It was around eleven last night when I first saw the highlights of the Yankees loss, a 10-2 collapse to the generally hapless but kind of dangerous Cleveland Indians. As I sat in a dark corner in a bar on Greenville Avenue, watching the Yankees bullpen crumble on itself to chants of “We want Nick Swisher,” I was vaguely comforted.
Not by the fact that, simply the Yankees lost; my stance of bitter loathing towards New York, from those late nineties playoff series with Texas, has devolved into a benign and unremarkable sense of distaste.
Forty legends and around forty-eight thousand fans packed the $1.3 billion shrine to baseball; expectations were high, and why not? The Yankees prize acquisition, C.C. Sabathia
got the start, just part of $200 million worth of athletes on the field for New York, a veritable Steve Austin of a baseball team.
Sabathia wasn’t at his best, giving up five hits and five walks over six innings of work, but he did enough, probably, to give New York a chance. The game was tied 1-1 when Sabathia left in the sixth.
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Then, the Yankees bullpen happened; Damaso Marte and Jose Veras combined to surrender nine runs in the seventh. Boos and a stunned silence could be heard from the crowd intermittently. The game was, for all intents and purposes, over.
New York’s solid start was torn asunder so quickly and definitely that no one, it seemed, really knew what to say; of course, if the Yankees get hot, maybe win a world series, this game will be a mere afterthought. If they don’t, however (and this looks very likely), fans will decry April 16, 2009 as a dark and hideously shameful day in Yankees history.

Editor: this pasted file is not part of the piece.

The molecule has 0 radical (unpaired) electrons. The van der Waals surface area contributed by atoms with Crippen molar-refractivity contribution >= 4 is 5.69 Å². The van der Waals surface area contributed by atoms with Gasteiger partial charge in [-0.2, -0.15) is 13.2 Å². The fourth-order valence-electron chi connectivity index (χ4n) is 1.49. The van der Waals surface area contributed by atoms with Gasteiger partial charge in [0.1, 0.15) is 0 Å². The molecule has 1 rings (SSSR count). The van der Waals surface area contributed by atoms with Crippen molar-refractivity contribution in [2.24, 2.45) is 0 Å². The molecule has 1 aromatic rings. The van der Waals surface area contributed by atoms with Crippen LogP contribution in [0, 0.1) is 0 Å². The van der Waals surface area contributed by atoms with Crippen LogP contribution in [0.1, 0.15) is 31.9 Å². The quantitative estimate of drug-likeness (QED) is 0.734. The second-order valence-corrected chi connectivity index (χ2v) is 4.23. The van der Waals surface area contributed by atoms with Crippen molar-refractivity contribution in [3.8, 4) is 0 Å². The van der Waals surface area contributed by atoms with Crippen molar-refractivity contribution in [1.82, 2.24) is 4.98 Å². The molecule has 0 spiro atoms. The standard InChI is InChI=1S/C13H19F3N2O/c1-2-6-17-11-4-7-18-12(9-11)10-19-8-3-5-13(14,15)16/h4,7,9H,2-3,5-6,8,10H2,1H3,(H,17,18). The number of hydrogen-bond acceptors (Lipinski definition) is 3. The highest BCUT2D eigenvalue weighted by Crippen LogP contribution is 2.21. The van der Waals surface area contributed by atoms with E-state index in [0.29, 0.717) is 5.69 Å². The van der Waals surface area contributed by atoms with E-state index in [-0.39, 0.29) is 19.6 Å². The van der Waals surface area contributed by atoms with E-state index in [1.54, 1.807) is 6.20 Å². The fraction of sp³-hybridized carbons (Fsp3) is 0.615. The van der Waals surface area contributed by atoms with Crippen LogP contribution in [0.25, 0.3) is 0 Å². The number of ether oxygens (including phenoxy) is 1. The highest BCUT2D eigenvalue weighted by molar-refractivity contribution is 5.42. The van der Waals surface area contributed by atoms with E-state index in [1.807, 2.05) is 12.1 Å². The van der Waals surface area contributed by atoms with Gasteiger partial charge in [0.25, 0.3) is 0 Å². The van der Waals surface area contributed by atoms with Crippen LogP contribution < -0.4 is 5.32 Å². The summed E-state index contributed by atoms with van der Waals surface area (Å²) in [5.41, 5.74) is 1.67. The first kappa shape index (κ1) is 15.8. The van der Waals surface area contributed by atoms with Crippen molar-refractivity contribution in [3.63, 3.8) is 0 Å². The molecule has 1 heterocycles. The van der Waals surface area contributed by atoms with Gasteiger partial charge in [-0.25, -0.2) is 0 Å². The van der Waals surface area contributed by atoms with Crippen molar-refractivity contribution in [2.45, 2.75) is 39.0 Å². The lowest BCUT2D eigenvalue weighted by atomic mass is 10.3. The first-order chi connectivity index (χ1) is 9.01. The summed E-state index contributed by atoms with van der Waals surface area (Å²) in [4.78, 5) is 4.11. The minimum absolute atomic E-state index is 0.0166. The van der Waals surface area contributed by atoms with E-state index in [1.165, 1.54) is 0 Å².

And here’s where I take my comfort; the Yankees fans on Thursday got a taste of what Dallas fans were feeling last December, as: (a) Dallas played three quarters of good football against the Ravens in the last game at Texas Stadium, (b) trotted out just about every former player that’s alive and of any consequence and (c) crumbled on defense, falling victim to a quick, decided and heartbreaking offensive explosion.
Jerry Jones was one of the 48,000 or so in attendance on Thursday; I like to imagine him clutching a sobbing George Steinbrenner, patting him on the back and saying, “I know, I know—it hurts.”
Call it sour grapes, but misery loves company; and I’m glad to welcome Yankee fans to this particularly ignominious brand of misery.
What’s so intriguing in all this is the vast similarities between the two organizations; they are the largest franchises in their respective sports, they have long, storied and successful histories, and both, after (relatively) long championship droughts, have found themselves looking down the barrel of make-or-break-type seasons.
recently suggested that all hell would break loose in 2009 if the Cowboys
continued to fall short of the generally lofty expectations set forth by public sentiment; there’s really no reason to think he’s wrong.
Just what all hell breaking loose entails, within the context of major American professional sports, I don’t know. But the Yankees, all $200 million worth, currently sit in third place in the uber-competitive A.L. East
; if they don’t make some serious strides in the next six months, they just might give us a hellacious preview of things to come in Dallas.